The Pan African Programme (PanAf)
The evolutionary-ecological drivers that have generated the behavioral diversity in chimpanzee populations are still largely unknown. Progress towards a better understanding of these diversification processes is currently constrained by the small number of field sites at which chimpanzees are studied. Potential explanatory variables, related to resource availability, historic landscape effects, predation and disease pressure or population inherent dynamics influencing trait invention and loss, by far exceed the number of chimpanzee communities studied.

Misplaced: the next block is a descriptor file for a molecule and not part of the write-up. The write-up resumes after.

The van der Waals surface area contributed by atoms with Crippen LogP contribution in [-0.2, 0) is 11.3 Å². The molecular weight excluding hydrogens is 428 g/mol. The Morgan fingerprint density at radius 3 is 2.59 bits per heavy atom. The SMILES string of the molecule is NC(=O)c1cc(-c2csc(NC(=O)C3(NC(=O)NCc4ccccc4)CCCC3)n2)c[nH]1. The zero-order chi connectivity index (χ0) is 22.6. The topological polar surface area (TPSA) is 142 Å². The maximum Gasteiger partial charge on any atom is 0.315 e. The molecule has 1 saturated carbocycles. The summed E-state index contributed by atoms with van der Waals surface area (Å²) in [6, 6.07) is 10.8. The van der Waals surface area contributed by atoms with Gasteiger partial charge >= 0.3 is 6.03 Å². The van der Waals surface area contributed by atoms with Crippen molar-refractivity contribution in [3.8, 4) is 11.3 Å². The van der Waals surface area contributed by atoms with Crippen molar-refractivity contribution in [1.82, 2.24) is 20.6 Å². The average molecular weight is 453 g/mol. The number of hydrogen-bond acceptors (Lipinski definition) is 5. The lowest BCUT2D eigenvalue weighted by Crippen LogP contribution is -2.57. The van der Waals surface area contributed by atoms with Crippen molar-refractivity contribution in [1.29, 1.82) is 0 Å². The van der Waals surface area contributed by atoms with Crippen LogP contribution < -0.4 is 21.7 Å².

The Pan African Programme (PanAf) ‘The Cultured Chimpanzee’ aims to overcome some of these limitations by studying a large number of populations with a cross-sectional sampling approach. It will quantify a broad spectrum of the ecological parameters that possibly contribute to generating behavioural diversity in chimpanzees and will thus also evaluate potential evolutionary scenarios to decipher central questions of human cultural evolution. For this we collect systematic ecological, social, demographic and behavioral data on 35 to 40 chimpanzee populations spread out over their whole natural range (Figure 1). To date, we have established 34 temporary (one-year) research sites (TRS) across the chimpanzee range, including all extremes of their habitats, and placed systematically across their area of occurrence, to be able to tease apart the genetic, ecological and social drivers of diversity generating processes. Most of the TRSs focus on populations which have never been studied in detail, however, some are also located at well-established long-term research sites.